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INDIA BUSINESS CULTURE AND ETIQUETTE GUIDE provides over 100 tips on etiquette and protocol, negotiation strategies, verbal and non-verbal communication in India.

INDIA BUSINESS CULTURE AND ETIQUETTE GUIDE provides over 100 tips on etiquette and protocol, negotiation strategies, verbal and non-verbal communication in India.

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  • 2. 1. Greetings 2. Names and Titles 3. Business Meetings 4. Conversation Topics 5. Negotiation 6. Business Entertaining 7. Gift giving 8. Practical Advice BUSINESS ETIQUETTE IN INDIA Business Culture & Etiquette Guides
  • 3. GREETINGS The traditional greeting consists of placing your palms together with the thumbs pointing up under the chin, a slight lowering of the head and uttering Namaste (pronounced na-mas-tai), meaning “I am at your disposal”. With foreign negotiators the most usual greeting is a gentle handshake when you introduce yourself and leave. Only westernised Indians shake hands with the opposite sex. Business Culture & Etiquette Guides
  • 4. Indians use the first letter of their father’s name before their first name. For example, in the name R. Chibalratti, “R” means that the father’s name begins with this letter (for example, Rajam or Rama) and Chibalratti is the person’s first name. The father’s full name and the first name must be written in legal documents. Nevertheless, for everyday use, long names are shortened. Thus, Mr R. Chibalratti can be called Mr Chibal or Mr Ratti. First names are only used when there is a personal relationship. NAMES AND TITLES Business Culture & Etiquette Guides
  • 5. The atmosphere of the meetings is formal. You should aim to be reserved and controlled. Emotional arguments or attitudes are frowned upon. Nonetheless, once the relationship has reached a certain level of trust the “sentimental factor” is indeed important for doing business. Harmony among the parties is essential for successful negotiation. The use of aggressive tactics, confrontation or pressurising to reach a decision is counterproductive. The best time to arrange appointments with Indian managers is before or after lunch (at 11:00 or 16:00). BUSINESS MEETINGS Business Culture & Etiquette Guides
  • 6. At the beginning of the meeting they usually offer tea or refreshments. The custom is to reject the first time and accept the second or third time. Rejecting the drink can be counterproductive. You should drink slowly if you do not want another drink. In conversation you should avoid topics about poverty, religion or relations with neighbouring Pakistan. Talking about the climate is not a good choice either because it is usually very hot and humid. Favourite topics are: art, life in other countries and the cinema (India is the world’s largest producer of films). CONVERSATION TOPICS Business Culture & Etiquette Guides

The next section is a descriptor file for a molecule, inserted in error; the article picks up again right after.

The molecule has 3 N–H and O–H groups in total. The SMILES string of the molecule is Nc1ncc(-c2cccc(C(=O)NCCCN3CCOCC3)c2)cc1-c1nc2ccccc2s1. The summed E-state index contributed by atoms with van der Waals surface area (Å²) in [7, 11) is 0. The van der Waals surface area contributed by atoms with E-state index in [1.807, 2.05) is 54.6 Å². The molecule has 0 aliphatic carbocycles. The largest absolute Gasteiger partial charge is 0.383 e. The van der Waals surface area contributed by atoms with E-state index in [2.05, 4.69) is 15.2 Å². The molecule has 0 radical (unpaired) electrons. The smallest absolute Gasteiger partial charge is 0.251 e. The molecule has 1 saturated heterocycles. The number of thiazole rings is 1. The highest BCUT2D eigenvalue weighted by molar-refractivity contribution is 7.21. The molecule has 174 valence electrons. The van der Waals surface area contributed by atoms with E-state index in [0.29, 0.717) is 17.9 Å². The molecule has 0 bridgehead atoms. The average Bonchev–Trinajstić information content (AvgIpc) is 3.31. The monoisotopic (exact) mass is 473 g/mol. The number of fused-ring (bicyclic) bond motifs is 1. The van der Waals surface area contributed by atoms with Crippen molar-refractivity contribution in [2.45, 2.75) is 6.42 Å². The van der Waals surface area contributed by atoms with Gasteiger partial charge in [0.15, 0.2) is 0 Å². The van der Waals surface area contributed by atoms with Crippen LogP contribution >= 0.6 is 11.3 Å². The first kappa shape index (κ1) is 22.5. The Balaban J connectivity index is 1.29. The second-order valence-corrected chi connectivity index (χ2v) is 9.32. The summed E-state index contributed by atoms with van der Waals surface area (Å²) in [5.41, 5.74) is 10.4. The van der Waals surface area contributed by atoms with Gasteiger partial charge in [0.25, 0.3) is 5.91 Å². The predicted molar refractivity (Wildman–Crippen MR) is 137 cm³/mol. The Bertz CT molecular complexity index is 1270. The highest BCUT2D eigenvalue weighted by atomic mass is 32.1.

• 7. Negotiations must be held at the highest level. The business culture is very hierarchical. Middle managers do not take decisions, although they steer proposals and give advice about them. The negotiation process is slow. You should give information gradually. There will be several meetings before the most important aspects are negotiated. Indian negotiators never give a straight “no” because they consider it impolite to do so. Instead they evade the issue, use the expression “we’ll try” or try to prolong the negotiations. NEGOTIATION Business Culture & Etiquette Guides
  • 8. Indians usually arrive late for social events and dinners. Before dinner they devote a long time to apéritifs and drinks (especially whisky). The after-dinner session does not exist. When they have finished eating they get up from the table. The local saying “Indian eaten, Indian gone” expresses this very well. Menus are usually vegetarian. Hindus do not eat beef because the cow is sacred. BUSINESS ENTERTAINING Business Culture & Etiquette Guides
  • 9. At the first meeting you do not need to give gifts. Later on or when the deal is concluded, a bottle of whisky, a bright coloured tie or a box of spices (saffron is much appreciated) can be good choices. You should also be careful when giving alcoholic drinks since in some states there are restrictions for religious reasons or they are banned for example at election time. Presents must not be wrapped in white or black paper since these colours are associated with death. They must not be opened in the presence of the person who gives them. GIFT GIVING Business Culture & Etiquette Guides
  • 10. To obtain the Indian Business Culture Guide with more than 100 tips about etiquette and protocol, verbal and non-verbal communication, negotiation strategies, etc., clic on: Indian Business Culture and Etiquette Guide To obtain Business Culture Guides in other countries clic on: Business Culture and Etiquette Guides in 70 countries PRACTICAL ADVICE Business Culture & Etiquette Guides